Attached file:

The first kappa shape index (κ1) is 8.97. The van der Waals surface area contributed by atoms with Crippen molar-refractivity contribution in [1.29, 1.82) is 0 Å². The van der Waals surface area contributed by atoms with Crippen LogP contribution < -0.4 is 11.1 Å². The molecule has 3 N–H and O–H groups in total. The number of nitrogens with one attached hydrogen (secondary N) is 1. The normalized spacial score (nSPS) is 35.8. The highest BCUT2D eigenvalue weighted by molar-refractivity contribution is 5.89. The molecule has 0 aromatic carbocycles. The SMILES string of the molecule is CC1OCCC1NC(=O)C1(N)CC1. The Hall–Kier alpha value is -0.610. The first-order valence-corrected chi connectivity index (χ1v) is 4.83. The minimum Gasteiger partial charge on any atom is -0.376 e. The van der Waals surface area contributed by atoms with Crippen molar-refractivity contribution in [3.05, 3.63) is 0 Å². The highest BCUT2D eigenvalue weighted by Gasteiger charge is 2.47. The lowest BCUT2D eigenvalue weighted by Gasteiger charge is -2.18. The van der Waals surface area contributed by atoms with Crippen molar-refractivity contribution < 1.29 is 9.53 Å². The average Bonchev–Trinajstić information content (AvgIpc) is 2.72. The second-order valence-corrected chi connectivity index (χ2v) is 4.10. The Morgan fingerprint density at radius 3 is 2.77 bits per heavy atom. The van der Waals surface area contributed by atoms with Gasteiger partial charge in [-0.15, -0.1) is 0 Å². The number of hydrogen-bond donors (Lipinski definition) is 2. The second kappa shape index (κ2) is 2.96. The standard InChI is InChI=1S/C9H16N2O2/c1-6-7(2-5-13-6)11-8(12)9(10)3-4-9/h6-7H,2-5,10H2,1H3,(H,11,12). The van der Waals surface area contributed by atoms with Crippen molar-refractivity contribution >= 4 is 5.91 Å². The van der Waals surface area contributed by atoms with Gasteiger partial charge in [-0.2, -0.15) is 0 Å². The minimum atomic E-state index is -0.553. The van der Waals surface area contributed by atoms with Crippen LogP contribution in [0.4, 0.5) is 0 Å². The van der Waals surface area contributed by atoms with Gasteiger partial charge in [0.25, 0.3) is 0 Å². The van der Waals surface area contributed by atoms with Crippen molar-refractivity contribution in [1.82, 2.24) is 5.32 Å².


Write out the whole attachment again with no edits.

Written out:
The first kappa shape index (κ1) is 8.97. The van der Waals surface area contributed by atoms with Crippen molar-refractivity contribution in [1.29, 1.82) is 0 Å². The van der Waals surface area contributed by atoms with Crippen LogP contribution < -0.4 is 11.1 Å². The molecule has 3 N–H and O–H groups in total. The number of nitrogens with one attached hydrogen (secondary N) is 1. The normalized spacial score (nSPS) is 35.8. The highest BCUT2D eigenvalue weighted by molar-refractivity contribution is 5.89. The molecule has 0 aromatic carbocycles. The SMILES string of the molecule is CC1OCCC1NC(=O)C1(N)CC1. The Hall–Kier alpha value is -0.610. The first-order valence-corrected chi connectivity index (χ1v) is 4.83. The minimum Gasteiger partial charge on any atom is -0.376 e. The van der Waals surface area contributed by atoms with Crippen molar-refractivity contribution in [3.05, 3.63) is 0 Å². The highest BCUT2D eigenvalue weighted by Gasteiger charge is 2.47. The lowest BCUT2D eigenvalue weighted by Gasteiger charge is -2.18. The van der Waals surface area contributed by atoms with Crippen molar-refractivity contribution < 1.29 is 9.53 Å². The average Bonchev–Trinajstić information content (AvgIpc) is 2.72. The second-order valence-corrected chi connectivity index (χ2v) is 4.10. The Morgan fingerprint density at radius 3 is 2.77 bits per heavy atom. The van der Waals surface area contributed by atoms with Gasteiger partial charge in [-0.15, -0.1) is 0 Å². The number of hydrogen-bond donors (Lipinski definition) is 2. The second kappa shape index (κ2) is 2.96. The standard InChI is InChI=1S/C9H16N2O2/c1-6-7(2-5-13-6)11-8(12)9(10)3-4-9/h6-7H,2-5,10H2,1H3,(H,11,12). The van der Waals surface area contributed by atoms with Crippen molar-refractivity contribution >= 4 is 5.91 Å². The van der Waals surface area contributed by atoms with Gasteiger partial charge in [-0.2, -0.15) is 0 Å². The minimum atomic E-state index is -0.553. The van der Waals surface area contributed by atoms with Crippen LogP contribution in [0.4, 0.5) is 0 Å². The van der Waals surface area contributed by atoms with Gasteiger partial charge in [0.25, 0.3) is 0 Å². The van der Waals surface area contributed by atoms with Crippen molar-refractivity contribution in [1.82, 2.24) is 5.32 Å².